CROP Québec election telephone poll PQ 33%;CAQ28%; PLQ 26%; Undecided 18 %

The latest poll in the Québec election conducted by CROP using a weighted sample survey  of 1002 telephone interviews with a margin of error of 3.1 percentage points 19 times out of 20 appears to confirm the PQ vote at 33 %, the CAQ ascending to second position at 28 % and the slipping of the Liberals into third position at 26 %. However there is a high level of undecided voters at 18 % who appear to lean against the PQ so the election is still not decided. For example among these undecided voters Madame Marois is preferred by only 2 %. Also only 11 % of the undecided prefer sovereignty as compared to 29 % of the overall sample. Also 68 % of the undecided are francophone as opposed to 74 % of the overall sample. Still the poll does appear if borne out on election day to point to a minority PQ government with a strong showing from the CAQ . Because the Liberals appear to be running so far behind among francophones only 19 % versus 30 % for the CAQ and 36 % for the PQ the Liberals are in danger of being reduced to their core base heavily concentrated on Montreal island and the south and to a lesser extent the north shore of the metropolis. If we compare this poll to the opening polls of the campaign we see that the PQ vote has not moved at all stuck at around 33%, which is one of the lowest scores for PQ support in its history as a party. The big change appears to be the erosion of the Liberal vote by the conditional federalist/nationalist CAQ whose leader François Legault has conducted a popular but right wing budget slashing campaign. The PQ has also lost support  to the left wing separatist party Québec Solidaire who are at 7 % in the poll and to the breakaway fraction of  the PQ Option Nationale led by Jean-Martin Aussant. The Greens are also showing at 3 %. Voting in the two days of advance polls was heavy probably because many people will seek to enjoy their last summer holiday and escape the election by relaxing before the hectic days of September begin.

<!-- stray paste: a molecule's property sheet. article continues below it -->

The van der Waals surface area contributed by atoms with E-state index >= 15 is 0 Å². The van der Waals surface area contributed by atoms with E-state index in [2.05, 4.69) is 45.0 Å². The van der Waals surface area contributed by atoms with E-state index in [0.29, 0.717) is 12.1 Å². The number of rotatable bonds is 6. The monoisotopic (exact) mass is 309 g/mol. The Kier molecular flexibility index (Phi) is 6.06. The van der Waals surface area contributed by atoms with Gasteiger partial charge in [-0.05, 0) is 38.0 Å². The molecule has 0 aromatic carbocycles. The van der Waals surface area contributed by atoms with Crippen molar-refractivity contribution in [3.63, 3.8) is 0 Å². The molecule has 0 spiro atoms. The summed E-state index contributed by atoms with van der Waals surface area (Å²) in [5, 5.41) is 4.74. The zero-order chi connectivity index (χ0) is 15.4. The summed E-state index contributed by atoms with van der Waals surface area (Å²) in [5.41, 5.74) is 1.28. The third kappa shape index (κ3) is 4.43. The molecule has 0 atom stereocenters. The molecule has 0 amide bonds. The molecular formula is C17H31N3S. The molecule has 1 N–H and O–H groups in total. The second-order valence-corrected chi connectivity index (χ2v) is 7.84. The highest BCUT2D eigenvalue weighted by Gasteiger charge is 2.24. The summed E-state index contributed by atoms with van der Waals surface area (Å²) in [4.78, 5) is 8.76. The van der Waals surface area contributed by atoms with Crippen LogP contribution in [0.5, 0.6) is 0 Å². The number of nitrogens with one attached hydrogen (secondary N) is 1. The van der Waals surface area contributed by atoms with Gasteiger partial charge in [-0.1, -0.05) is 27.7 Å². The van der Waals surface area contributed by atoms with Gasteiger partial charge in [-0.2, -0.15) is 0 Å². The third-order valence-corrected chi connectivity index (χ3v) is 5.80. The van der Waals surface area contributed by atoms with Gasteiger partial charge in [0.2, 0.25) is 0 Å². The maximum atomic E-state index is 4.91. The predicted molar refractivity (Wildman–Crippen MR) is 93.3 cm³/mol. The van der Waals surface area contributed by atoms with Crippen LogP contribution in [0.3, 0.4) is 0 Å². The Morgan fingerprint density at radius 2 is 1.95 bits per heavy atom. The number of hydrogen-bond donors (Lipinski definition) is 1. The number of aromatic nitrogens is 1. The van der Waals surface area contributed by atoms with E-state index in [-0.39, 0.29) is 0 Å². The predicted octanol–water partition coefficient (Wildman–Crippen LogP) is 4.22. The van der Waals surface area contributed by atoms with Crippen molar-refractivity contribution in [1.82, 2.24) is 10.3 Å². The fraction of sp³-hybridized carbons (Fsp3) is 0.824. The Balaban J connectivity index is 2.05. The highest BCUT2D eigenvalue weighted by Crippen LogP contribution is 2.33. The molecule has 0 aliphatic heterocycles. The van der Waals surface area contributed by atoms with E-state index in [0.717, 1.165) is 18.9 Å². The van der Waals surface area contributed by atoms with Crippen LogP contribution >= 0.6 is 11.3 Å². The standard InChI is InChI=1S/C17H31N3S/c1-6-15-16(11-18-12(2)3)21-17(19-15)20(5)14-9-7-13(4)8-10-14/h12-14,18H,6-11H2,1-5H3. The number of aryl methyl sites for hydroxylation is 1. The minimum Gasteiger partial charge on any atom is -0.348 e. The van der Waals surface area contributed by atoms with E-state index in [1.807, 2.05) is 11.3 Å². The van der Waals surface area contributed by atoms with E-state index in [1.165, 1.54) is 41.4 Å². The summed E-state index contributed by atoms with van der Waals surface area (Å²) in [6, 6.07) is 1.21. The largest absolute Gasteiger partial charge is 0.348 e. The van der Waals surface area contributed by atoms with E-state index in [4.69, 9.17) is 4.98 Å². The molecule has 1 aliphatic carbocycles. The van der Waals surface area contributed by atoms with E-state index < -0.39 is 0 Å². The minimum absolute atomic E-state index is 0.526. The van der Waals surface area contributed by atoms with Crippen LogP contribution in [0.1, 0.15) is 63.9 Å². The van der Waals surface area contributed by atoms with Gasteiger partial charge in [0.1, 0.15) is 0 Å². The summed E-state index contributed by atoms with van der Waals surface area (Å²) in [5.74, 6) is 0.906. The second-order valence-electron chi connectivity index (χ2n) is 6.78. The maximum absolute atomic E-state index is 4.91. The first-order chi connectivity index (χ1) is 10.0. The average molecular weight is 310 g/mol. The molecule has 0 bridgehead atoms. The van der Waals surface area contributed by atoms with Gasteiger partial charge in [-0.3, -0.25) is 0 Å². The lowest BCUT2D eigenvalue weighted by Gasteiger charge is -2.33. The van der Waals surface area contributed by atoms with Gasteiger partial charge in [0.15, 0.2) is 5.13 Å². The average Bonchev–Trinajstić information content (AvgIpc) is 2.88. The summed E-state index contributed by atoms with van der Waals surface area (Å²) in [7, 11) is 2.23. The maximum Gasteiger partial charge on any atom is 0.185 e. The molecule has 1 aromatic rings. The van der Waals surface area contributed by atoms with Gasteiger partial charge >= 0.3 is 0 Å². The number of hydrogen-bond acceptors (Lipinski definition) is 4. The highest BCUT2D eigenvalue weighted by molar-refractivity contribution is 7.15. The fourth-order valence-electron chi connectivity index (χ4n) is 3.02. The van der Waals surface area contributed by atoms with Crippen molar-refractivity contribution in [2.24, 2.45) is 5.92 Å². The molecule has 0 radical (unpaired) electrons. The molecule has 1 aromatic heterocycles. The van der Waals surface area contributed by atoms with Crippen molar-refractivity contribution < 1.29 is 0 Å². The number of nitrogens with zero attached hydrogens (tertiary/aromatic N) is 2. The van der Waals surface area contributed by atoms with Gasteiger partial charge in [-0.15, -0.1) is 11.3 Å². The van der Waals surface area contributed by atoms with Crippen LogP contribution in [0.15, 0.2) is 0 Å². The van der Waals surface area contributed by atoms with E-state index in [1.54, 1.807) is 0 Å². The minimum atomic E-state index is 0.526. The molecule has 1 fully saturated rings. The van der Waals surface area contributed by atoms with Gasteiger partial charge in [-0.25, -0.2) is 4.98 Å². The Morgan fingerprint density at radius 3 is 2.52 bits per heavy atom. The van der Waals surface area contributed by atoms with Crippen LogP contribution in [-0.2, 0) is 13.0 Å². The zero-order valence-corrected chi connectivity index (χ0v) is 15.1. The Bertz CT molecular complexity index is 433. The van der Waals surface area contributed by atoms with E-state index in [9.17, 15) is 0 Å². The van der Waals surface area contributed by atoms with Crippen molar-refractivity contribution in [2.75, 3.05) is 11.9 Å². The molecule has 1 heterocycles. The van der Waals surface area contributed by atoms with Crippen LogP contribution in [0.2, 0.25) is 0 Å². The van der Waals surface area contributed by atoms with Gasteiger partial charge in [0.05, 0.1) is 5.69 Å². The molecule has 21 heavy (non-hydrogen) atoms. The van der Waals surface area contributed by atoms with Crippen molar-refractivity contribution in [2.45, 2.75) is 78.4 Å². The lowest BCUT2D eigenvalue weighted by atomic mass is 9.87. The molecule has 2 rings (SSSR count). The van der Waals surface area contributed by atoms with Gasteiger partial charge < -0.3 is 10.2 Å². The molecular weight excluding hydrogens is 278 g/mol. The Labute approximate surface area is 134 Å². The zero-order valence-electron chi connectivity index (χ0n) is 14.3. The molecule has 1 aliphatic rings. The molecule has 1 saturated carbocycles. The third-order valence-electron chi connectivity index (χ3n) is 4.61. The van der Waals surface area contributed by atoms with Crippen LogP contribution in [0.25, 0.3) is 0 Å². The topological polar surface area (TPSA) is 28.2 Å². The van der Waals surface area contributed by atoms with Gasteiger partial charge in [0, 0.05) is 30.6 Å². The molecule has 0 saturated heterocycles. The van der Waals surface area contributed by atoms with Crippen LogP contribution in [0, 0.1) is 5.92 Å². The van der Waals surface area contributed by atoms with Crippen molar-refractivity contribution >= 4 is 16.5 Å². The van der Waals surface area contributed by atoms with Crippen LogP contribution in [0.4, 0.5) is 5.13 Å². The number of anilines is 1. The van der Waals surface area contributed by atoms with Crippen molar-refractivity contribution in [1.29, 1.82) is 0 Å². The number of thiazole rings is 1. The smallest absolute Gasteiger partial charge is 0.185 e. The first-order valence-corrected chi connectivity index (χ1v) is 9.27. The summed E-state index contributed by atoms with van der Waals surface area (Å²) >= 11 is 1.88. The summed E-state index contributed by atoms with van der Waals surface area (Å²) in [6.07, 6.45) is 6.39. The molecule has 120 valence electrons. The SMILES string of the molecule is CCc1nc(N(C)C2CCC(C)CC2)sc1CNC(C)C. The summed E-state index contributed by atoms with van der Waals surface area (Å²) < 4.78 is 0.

Advertisements

About haroldchorneyeconomist

I am Professor of political economy at Concordia university in Montréal, Québec, Canada. I received my B.A.Hons (econ.&poli sci) from the University of Manitoba. I also completed my M.A. degree in economics there. Went on to spend two years at the London School of Economics as a Ph.D. student in economics and then completed my Ph.D. in political economy at the University of Toronto. Was named a John W.Dafoe fellow, a CMHC fellow and a Canada Council fellow. I also was named a Woodrow Wilson fellow in 1968 after completing my first class honours undergraduate degree. Worked as an economist in the area of education, labour economics and as the senior economist with the Manitoba Housing and Renewal Corporation for the Government of Manitoba from 1972 to 1978. I also have worked as an economic consultant for MDT socio-economic consultants and have been consulted on urban planning, health policy, linguistic duality and public sector finance questions by the governments of Manitoba, Saskatchewan,the cities of Regina and Saskatoon, Ontario and the Federal government of Canada. I have also been consulted by senior leaders of the British Labour party, MPs from the Progressive Conservative party, the Liberal party and the New Democrats on economic policy questions. Members of the Government of France under the Presidency of Francois Mitterand discussed my work on public sector deficits. I have also run for elected office at the municipal level. I first began to write about quantitative easing as a useful policy option during the early 1980s.
This entry was posted in Canada, Québec, Québec election. Bookmark the permalink.

Leave a Reply

Fill in your details below or click an icon to log in:

WordPress.com Logo

You are commenting using your WordPress.com account. Log Out / Change )

Twitter picture

You are commenting using your Twitter account. Log Out / Change )

Facebook photo

You are commenting using your Facebook account. Log Out / Change )

Google+ photo

You are commenting using your Google+ account. Log Out / Change )

Connecting to %s